Keyes and co.Although Keyes & Co.’s concern about marijuana smoking becoming marijuana vaping is valid, the policy conclusions they reached seem absurd. According to them, “cannabis products will be more readily available for youth as more states legalize adult use.” However, they note that these laws have a mixed effect on the use of cannabis by youth. Null in general” (emphasis added). The evidence is overwhelming in favor of legalizing cannabis for adults. This contradicts prohibitionists’ claims. It is notThis led to an increase of underage drinking.

Keyes and her coworkers don’t stop Keyes from claiming that the 2017 to 2019 “major spike” in marijuana use by adolescents (which is now seeming to be decreasing) shows that “more regulation” is needed. The authors note that marketing campaigns for many cannabis products have increased in legalized marijuana environments. According to them, “cannabis vapers are promoted on many platforms such as social media.” Instagram has “cannabis vapers” being followed by over half a billion people. Advertisements often depict young women, with no age restriction. These ads are often viewed by teenagers and could influence their behavior, according to the researchers.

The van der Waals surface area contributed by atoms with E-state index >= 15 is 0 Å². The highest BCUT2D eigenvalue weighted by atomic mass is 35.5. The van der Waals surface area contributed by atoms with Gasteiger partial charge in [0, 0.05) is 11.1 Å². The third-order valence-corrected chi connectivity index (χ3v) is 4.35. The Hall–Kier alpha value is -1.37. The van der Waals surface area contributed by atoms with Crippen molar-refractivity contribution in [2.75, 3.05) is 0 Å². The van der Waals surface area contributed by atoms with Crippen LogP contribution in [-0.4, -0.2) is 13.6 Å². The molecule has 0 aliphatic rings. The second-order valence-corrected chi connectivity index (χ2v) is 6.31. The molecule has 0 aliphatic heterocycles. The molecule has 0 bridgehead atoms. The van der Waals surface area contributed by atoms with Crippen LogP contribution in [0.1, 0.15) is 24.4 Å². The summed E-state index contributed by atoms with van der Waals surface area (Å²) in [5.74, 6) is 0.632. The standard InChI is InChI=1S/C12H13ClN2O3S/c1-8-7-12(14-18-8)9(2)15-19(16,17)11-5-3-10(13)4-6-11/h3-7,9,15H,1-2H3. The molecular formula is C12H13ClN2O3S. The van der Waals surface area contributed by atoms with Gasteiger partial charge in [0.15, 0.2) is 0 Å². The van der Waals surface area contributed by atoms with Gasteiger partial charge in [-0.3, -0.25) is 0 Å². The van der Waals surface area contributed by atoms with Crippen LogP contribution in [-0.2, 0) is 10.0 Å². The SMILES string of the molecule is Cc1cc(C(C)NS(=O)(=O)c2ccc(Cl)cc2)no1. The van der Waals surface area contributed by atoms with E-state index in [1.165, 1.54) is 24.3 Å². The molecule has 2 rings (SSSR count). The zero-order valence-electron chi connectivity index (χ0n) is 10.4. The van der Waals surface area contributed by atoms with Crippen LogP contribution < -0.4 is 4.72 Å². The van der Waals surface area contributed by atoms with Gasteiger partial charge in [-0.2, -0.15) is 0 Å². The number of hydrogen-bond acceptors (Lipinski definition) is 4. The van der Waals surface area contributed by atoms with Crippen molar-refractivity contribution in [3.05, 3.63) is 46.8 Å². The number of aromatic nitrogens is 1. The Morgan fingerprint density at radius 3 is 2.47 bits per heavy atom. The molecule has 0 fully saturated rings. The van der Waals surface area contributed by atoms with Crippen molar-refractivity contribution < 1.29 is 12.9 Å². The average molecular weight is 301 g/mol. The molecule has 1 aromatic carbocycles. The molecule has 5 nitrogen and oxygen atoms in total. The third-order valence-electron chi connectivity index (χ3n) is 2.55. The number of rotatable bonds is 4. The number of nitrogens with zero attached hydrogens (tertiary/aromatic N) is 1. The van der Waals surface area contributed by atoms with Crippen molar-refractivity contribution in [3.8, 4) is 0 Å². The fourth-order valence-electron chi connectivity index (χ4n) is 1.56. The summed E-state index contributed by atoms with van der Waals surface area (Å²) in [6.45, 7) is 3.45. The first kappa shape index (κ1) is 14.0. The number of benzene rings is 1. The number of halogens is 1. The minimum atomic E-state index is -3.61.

If this is true, then why hasn’t the “marketing effort” led to more teenagers consuming marijuana in states where it’s legal for medical and recreational purposes? Keyes et al. They don’t specify what type of regulation they are referring to, but say that they want to “reduce exposure to marketing.” [are] critical.” It seems that they are arguing that such messages have only been able to influence a switch from smoking to vaping among teens who smoke marijuana. This is despite the fact that overall cannabis use has declined.

Gieringer believes that the concern about this trend is exaggerated. Gieringer believes, on the whole, that teens should switch to electronic cigarettes.